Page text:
Email a bandwidth hog on mobile broadband networks

A flurry of new studies out this week are pointing to one thing: explosive growth in mobile broadband.

Informa said broadband subscribers worldwide topped the 225 million mark at the end of March 2009, representing 93 percent year-on-year growth. A new, inaugural report from deep packet inspection player Allot Communications--which gathered data from operators around the world with a combined user base of more than 150 million subscribers--said traffic on mobile networks grew 30 percent between the first and second quarter this year.

Still another report from the Pew Research Center's Internet & American Life Project survey shows that 56 percent of adult Americans have accessed the Internet via wireless, such as a WiFi laptop, a mobile device, a game console,or an MP3 player. The most popular way people get online wirelessly is with a laptop computer, numbering 39 percent of some 2,200 survey participants.

Of course, the massive growth is a double-edged sword for operators. Revenues attributed to mobile broadband are growing, but so is congestion. Soon, according to experts, growth will outpace revenue.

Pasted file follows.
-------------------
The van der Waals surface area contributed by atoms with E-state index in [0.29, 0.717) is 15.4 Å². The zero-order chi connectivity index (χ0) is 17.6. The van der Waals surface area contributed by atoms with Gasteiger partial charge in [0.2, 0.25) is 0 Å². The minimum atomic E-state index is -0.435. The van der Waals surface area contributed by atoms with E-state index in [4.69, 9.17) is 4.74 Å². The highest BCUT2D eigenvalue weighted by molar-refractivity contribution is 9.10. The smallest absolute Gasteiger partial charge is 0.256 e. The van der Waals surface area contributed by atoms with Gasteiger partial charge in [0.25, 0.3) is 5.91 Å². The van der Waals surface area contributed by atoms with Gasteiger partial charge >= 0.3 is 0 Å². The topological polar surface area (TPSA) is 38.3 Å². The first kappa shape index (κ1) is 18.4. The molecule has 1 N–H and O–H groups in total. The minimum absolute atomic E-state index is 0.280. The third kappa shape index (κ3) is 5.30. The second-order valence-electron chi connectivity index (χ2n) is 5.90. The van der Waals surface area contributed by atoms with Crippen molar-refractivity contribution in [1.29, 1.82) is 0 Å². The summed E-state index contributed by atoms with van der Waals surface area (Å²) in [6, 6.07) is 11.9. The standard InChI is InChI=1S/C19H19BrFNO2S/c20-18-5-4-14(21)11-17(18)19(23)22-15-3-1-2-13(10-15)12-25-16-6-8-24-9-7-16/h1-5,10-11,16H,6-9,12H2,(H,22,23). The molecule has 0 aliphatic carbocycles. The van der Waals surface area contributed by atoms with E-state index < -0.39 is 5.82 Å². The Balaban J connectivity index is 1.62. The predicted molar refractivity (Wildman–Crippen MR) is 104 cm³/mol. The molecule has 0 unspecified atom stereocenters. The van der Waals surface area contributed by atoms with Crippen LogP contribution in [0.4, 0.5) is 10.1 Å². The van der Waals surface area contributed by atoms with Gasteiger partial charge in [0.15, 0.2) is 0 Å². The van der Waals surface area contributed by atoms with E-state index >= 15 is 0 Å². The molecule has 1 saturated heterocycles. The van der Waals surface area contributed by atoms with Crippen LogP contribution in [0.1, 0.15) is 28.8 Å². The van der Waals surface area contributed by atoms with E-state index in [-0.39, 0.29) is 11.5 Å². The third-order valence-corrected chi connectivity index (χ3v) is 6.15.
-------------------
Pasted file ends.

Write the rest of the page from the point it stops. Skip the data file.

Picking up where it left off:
Interestingly, as I scoured for news this week in the mobile broadband world, I found two schools of thought regarding what kind of traffic is problematic for mobile operators. That same broadband report from Allot Communications concludes that P2P accounts for 42 percent of bandwidth utilization in the busiest cells on the network, but only 21 percent in the average cell.  

In BusinessWeek, Mike Schabel, a research director at Alcatel-Lucent's research arm Bell Labs, said email is actually the biggest network clogger because it is inefficiently managed. He stressed that operators can't just look at how much traffic is sent but also how it is sent. Email is particularly problematic because it constantly queries the server to check for new messages and thus consumes almost 70 percent of a wireless data network's signalling resources. Moreover, Schabel added that a lot of applications--such as weather updates and stock tickers--operate in a similar manner to email by checking the network periodically.

That's not to say that P2P and web browsing traffic isn't becoming problematic, but it points to the need for operators to tackle the network congestion problem by doing more than just throwing more capacity at it. Perhaps it highlights the need for operators and vendors to develop more efficient email transmission methods. Otherwise we might see AT&T Mobility once again change its terms of service for mobile data plans and not only ban P2P traffic but email as well to cope with the increasing data congestion. -Lynnette

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